Penalty Kill

The penalty kill was actually relatively successful in 2014-2015, but the final total looks poor because of one stretch of games where the opposition's puck luck was through the roof. Let's play "spot the low save percentage"; not really hard, is it?

That immense valley in the middle of the graph comes at a time where Roberto Luongo only managed a .739 SV% while shorthanded. That's not likely to repeat, and given that it only happened once in the entire season, I wouldn't put too much stock into it.

Instead, if the penalty kill was generally consistent for most of the season, I would focus on further reducing the amount of unblocked shot attempts that my goaltender has to worry about.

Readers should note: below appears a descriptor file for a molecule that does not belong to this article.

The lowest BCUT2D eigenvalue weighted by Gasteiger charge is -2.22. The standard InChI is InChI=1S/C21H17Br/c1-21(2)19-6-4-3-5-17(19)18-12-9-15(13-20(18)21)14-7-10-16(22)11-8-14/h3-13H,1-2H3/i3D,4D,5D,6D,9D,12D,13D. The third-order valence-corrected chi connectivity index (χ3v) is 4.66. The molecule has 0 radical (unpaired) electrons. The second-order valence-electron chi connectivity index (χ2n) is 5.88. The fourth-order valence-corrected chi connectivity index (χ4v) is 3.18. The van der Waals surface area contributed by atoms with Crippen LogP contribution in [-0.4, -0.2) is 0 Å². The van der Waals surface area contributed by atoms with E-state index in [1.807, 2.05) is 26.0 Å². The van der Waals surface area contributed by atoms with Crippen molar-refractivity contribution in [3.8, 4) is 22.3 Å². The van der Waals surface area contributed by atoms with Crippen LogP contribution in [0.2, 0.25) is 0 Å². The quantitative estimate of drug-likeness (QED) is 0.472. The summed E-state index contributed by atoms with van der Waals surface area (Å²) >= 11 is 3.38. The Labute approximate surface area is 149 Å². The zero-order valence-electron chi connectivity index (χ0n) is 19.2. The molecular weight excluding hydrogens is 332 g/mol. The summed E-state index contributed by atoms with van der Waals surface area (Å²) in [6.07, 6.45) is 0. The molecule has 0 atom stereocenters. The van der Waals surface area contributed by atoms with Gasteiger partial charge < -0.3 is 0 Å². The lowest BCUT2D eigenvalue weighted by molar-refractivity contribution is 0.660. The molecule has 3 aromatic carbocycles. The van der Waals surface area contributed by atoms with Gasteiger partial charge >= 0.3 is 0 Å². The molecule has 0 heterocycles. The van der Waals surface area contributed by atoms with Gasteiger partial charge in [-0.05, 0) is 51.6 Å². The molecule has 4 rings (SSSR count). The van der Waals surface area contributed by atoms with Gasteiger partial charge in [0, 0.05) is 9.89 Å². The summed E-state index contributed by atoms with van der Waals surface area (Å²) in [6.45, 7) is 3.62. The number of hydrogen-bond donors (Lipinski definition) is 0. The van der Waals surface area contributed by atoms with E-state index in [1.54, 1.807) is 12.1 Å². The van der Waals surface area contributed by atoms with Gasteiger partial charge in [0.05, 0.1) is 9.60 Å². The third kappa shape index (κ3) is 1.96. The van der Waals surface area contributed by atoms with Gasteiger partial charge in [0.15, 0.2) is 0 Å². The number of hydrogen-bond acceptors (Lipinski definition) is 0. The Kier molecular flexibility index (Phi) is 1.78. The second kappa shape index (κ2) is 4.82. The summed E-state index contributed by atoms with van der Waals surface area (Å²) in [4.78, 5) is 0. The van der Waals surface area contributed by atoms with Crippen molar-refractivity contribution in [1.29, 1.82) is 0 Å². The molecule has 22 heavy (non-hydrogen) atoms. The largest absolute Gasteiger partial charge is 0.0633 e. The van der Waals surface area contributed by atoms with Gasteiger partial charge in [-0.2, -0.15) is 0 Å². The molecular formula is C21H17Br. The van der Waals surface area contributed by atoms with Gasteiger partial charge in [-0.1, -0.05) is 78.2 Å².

The best teams at restricting shot attempts while on the PK during the 2014-2015 season were the New York Rangers and the Minnesota Wild, who were both in the top-6 in the league when it came to penalty killing rates.

Last year, Justin Bourne of theScore looked at Unique Traits of each NHL team as part of a very popular series that ran on the website. When looking at the Calgary Flames and Montreal Canadienshe noted that the two had very successful penalty kills. Here are some excerpts from the two articles:

They (the Flames) have a tenacious short-handed forecheck, but if they think they can’t cause a real disruption, they go super passive.

They string three players across the blue line (two D and a forward), because you want to make the puck carrier make a decision there: either dump it in or try to beat guys cold, which is a turnover waiting to happen. They compliment that defensive string with a forward that skates back with - not at - the opposing team.